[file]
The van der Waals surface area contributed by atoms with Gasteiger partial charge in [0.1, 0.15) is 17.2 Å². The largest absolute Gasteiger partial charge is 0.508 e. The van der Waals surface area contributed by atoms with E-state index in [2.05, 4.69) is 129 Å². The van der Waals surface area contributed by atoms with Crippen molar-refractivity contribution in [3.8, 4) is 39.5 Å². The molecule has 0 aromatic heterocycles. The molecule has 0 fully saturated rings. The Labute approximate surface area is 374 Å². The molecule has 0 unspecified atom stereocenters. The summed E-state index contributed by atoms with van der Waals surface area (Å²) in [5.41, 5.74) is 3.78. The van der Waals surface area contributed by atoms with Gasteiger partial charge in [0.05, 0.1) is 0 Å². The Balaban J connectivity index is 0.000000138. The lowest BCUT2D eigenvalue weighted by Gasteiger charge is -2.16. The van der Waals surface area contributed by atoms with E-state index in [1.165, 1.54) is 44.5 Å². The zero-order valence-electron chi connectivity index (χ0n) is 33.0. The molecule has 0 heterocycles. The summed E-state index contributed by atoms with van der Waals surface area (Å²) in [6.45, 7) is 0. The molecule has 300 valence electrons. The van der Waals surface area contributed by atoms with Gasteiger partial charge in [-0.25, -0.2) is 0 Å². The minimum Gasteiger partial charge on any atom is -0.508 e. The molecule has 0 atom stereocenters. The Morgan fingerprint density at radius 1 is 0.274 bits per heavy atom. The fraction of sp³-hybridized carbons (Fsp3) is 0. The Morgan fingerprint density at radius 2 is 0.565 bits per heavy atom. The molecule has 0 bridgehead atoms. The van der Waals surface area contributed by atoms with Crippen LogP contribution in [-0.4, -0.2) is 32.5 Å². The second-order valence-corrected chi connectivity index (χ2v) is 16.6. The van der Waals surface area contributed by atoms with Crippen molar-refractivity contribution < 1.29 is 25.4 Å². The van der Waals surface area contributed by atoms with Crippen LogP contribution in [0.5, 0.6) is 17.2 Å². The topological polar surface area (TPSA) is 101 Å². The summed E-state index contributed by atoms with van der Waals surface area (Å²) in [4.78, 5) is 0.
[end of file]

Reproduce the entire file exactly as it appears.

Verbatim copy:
The van der Waals surface area contributed by atoms with Gasteiger partial charge in [0.1, 0.15) is 17.2 Å². The largest absolute Gasteiger partial charge is 0.508 e. The van der Waals surface area contributed by atoms with E-state index in [2.05, 4.69) is 129 Å². The van der Waals surface area contributed by atoms with Crippen molar-refractivity contribution in [3.8, 4) is 39.5 Å². The molecule has 0 aromatic heterocycles. The molecule has 0 fully saturated rings. The Labute approximate surface area is 374 Å². The molecule has 0 unspecified atom stereocenters. The summed E-state index contributed by atoms with van der Waals surface area (Å²) in [5.41, 5.74) is 3.78. The van der Waals surface area contributed by atoms with Gasteiger partial charge in [0.05, 0.1) is 0 Å². The Balaban J connectivity index is 0.000000138. The lowest BCUT2D eigenvalue weighted by Gasteiger charge is -2.16. The van der Waals surface area contributed by atoms with E-state index in [1.165, 1.54) is 44.5 Å². The zero-order valence-electron chi connectivity index (χ0n) is 33.0. The molecule has 0 heterocycles. The summed E-state index contributed by atoms with van der Waals surface area (Å²) in [6.45, 7) is 0. The molecule has 300 valence electrons. The van der Waals surface area contributed by atoms with Gasteiger partial charge in [-0.25, -0.2) is 0 Å². The minimum Gasteiger partial charge on any atom is -0.508 e. The molecule has 0 atom stereocenters. The Morgan fingerprint density at radius 1 is 0.274 bits per heavy atom. The fraction of sp³-hybridized carbons (Fsp3) is 0. The Morgan fingerprint density at radius 2 is 0.565 bits per heavy atom. The molecule has 0 bridgehead atoms. The van der Waals surface area contributed by atoms with Crippen LogP contribution in [-0.4, -0.2) is 32.5 Å². The second-order valence-corrected chi connectivity index (χ2v) is 16.6. The van der Waals surface area contributed by atoms with Crippen molar-refractivity contribution < 1.29 is 25.4 Å². The van der Waals surface area contributed by atoms with Crippen LogP contribution in [0.5, 0.6) is 17.2 Å². The topological polar surface area (TPSA) is 101 Å². The summed E-state index contributed by atoms with van der Waals surface area (Å²) in [4.78, 5) is 0.